Russian Business Practices Are Based on Relationships
RussiaProfile.Org, an online publication providing in-depth analysis of business, politics, current affairs and culture in Russia, has published an unusual Special Report on the mysterious "Russian soul". Fifteen articles by both Russian and foreign contributors examine this concept, which has been used by Russia watchers for some 150 years, from a contemporary perspective. The following article is part of this collection.
Is there a connection between the legendary Russian soul and the chaotic world of Russian business today? Absolutely! I learned this soon after coming to Russia to start a business back in 1992. I learned that business in Russia is like business anywhere else—but different. That difference is partly due to what I call “the third side of the Russian coin.” That difference is neither all positive nor all negative, but the businessman, especially the foreigner, must be aware of it even if he does not understand it all.
Historians, poets, and politicians speak of the “soul” of Russia, often in hushed and mystical tones. Soul is important to a Russian. It explains the unexplainable. Leo Tolstoy uses the word 108 times in “Anna Karenina” and 152 times in “War and Peace.” And for whatever it’s worth, William Shakespeare used it only 14 times in “Romeo and Juliet” and 34 times in “Hamlet.” Having said that, the Russians are surely not the only ones with a “soul” that explains the nuances of their national character. The “soul” of a people is that conscious or unconscious essence that identifies who they are. For the Russian, it is the “sense” of being Russian, a deep piety of soil and spirit.
The Russian soul seems to have two aspects, personal and impersonal. One side is the seductive pull that Russia exerts on all who love it, an unexplainable attraction like the sirens’ call to the longing sailors. I may fall into this category. The other side is the rationale Russians give themselves to account for those idiosyncrasies of life and by which they feel bound to the mysterious past and unpredictable future, as if by some endless umbilical cord. It has an intimate acquaintance with suffering and roots going back a thousand years. Sergey Uvarov’s triad of “Orthodoxy, Autocracy and Nationality” defined it for Nicholas I and thereafter. It is this other side that surfaces in Russian business.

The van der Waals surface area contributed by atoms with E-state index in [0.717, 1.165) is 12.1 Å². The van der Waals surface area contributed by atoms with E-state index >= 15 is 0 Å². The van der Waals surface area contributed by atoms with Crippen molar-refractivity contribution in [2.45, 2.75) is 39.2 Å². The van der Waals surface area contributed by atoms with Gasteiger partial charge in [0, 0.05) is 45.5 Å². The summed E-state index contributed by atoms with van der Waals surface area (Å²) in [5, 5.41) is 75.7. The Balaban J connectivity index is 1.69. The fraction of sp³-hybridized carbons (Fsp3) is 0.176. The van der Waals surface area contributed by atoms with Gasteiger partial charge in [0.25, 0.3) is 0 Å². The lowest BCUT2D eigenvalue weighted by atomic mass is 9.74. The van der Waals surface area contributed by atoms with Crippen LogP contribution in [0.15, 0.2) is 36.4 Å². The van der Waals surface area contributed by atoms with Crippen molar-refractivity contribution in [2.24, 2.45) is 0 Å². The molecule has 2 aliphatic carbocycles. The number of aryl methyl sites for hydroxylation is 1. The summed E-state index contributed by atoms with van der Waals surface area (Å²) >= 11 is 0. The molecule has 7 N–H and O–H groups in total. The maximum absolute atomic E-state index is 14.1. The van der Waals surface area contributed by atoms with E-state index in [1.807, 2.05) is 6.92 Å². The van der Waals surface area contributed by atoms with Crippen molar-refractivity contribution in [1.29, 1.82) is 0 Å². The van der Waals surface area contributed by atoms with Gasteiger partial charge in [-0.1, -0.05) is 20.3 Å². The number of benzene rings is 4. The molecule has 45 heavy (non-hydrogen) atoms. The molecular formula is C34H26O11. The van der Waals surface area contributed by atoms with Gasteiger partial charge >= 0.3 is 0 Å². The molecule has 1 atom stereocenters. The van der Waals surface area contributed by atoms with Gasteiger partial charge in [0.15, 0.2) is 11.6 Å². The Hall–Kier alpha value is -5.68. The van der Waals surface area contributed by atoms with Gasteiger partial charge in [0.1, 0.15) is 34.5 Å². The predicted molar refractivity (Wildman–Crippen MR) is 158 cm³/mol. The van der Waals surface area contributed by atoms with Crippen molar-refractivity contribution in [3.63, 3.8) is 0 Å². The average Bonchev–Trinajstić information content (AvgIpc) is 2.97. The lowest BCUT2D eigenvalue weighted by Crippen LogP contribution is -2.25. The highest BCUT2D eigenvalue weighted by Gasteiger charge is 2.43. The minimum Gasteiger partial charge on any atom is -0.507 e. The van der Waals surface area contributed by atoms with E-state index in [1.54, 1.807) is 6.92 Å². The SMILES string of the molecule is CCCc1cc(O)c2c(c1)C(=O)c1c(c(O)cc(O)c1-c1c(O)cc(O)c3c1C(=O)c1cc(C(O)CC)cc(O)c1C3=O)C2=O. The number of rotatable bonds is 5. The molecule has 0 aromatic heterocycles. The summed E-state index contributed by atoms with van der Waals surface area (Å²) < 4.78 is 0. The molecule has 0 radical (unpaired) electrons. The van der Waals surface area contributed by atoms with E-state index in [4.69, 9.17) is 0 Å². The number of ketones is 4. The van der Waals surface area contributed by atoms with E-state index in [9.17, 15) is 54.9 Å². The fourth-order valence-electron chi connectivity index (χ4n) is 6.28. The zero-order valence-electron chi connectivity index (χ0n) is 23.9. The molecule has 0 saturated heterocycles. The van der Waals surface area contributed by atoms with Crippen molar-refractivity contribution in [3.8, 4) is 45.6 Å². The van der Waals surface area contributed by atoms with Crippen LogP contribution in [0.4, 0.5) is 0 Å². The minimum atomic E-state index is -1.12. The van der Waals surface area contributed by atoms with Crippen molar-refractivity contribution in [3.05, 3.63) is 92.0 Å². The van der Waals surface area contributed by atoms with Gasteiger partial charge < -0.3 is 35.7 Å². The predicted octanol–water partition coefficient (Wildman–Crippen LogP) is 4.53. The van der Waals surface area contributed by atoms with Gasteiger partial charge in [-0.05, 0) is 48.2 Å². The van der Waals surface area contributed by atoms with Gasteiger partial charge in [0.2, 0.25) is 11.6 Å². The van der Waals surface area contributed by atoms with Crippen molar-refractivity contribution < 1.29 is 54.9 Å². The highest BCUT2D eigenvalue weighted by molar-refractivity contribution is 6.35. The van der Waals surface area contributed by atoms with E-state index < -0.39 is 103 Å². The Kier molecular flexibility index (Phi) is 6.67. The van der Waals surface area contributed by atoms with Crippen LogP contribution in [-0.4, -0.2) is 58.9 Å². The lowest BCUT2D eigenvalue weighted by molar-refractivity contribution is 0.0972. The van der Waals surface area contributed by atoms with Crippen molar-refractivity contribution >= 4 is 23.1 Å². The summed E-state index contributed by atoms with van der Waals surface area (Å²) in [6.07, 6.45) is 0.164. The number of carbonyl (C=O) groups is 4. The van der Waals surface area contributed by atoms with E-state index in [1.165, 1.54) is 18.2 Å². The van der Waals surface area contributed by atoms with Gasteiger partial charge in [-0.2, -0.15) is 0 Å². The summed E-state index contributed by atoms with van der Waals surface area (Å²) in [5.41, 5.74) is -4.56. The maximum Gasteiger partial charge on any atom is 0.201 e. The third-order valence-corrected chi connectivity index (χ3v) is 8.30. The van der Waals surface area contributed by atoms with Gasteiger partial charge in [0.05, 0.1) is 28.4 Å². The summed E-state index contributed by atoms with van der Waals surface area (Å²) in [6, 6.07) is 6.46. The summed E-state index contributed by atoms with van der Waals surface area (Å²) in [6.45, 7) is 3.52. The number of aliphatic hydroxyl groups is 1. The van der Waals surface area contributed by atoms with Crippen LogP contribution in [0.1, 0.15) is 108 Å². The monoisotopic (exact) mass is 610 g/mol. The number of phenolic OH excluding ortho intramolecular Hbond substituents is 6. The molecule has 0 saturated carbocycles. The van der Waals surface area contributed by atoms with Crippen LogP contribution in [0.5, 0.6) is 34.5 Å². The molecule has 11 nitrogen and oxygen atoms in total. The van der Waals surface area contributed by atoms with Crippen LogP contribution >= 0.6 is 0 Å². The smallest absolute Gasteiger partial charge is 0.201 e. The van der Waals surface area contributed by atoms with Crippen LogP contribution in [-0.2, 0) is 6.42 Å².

It is commonly said that in Russian business, the contract is the beginning, not the end of negotiations. Why is this? It is the deep belief in fatalism incumbent in the first part of Uvarov’s formula. Even if he puts his name on an agreement, he believes he has no control of the future and how other men and events may affect the intended results. It is the belief in fate, hopefully favorable, but out of one’s control. It’s called optimistic fatalism, and it co-exists with a sense of personal inability to make a difference, to affect events. “Let’s hope for the best,” is commonly heard. This contrasts with the Western notion of individual initiative and the responsibility one must take for his own life and experience.
The words “rule of law” are commonly used by politicians to describe organized society, but often with contrasting meanings. The Western practice of law assumes laws formed from the bottom up. Referring to the second of Uvarov’s triad, the rule of law in Russia has historically been from the top down. I call it the “Rule of thumbs.” Always one thumb on top of another. In business this tends to undermine the contract or even the proper law. It slows progress. So things are predictably unpredictable.
However, there is a solution to all this in Russia. It is the unusual vitality of character represented in the vital role of personal relationships. My experience proved this early. I found that the personal relationships with my staff, customers, and even competitors and government officials became the cement of the company’s success. Frankly, in all my years in business, domestic and foreign, I have never experienced such company loyalty. It was primarily a personal commitment to each other, but the result was corporate success. And that leads to the third of Uvarov’s formula for Russia. “Nationality” is really the pride of being Russian. The historic pride of strength, of survival, of heroism against all odds.
The land has been attacked from all sides, yet survived as a romantic identity. Even with the ethnic diversity of the huge country, there is pride in being “Russian.” That is part of the “third side of the coin.” I quickly learned in Russia never to take the chronic “no” for an answer, for when I rejected that and asked, “If you had to do it, how would you do it?” the response was almost always that of excited resourcefulness. “I can do it because I am Russian,” was a typical response. And it was done.
That “Russianness” combined with the relative freedom to work hard toward achievement of an attainable goal is having its affect. There are many rocks on Russia’s road forward, which the immoral greed and corruption so visible and invisible tend to block. That is a detriment, but not a wall.
Applying the positive values of the Russian soul may reduce the restrictive fatalism, and improve the daily work habits of all, including businessmen, and have a constructive effect on Russia and its business. Now please, don’t be negative. Read this with a determination to succeed. It’s a noble and reachable goal.
Comment by Frederick Andresen, a California-based businessman and author of “Walking on Ice, an American Businessman in Russia”
Special to Russia Profile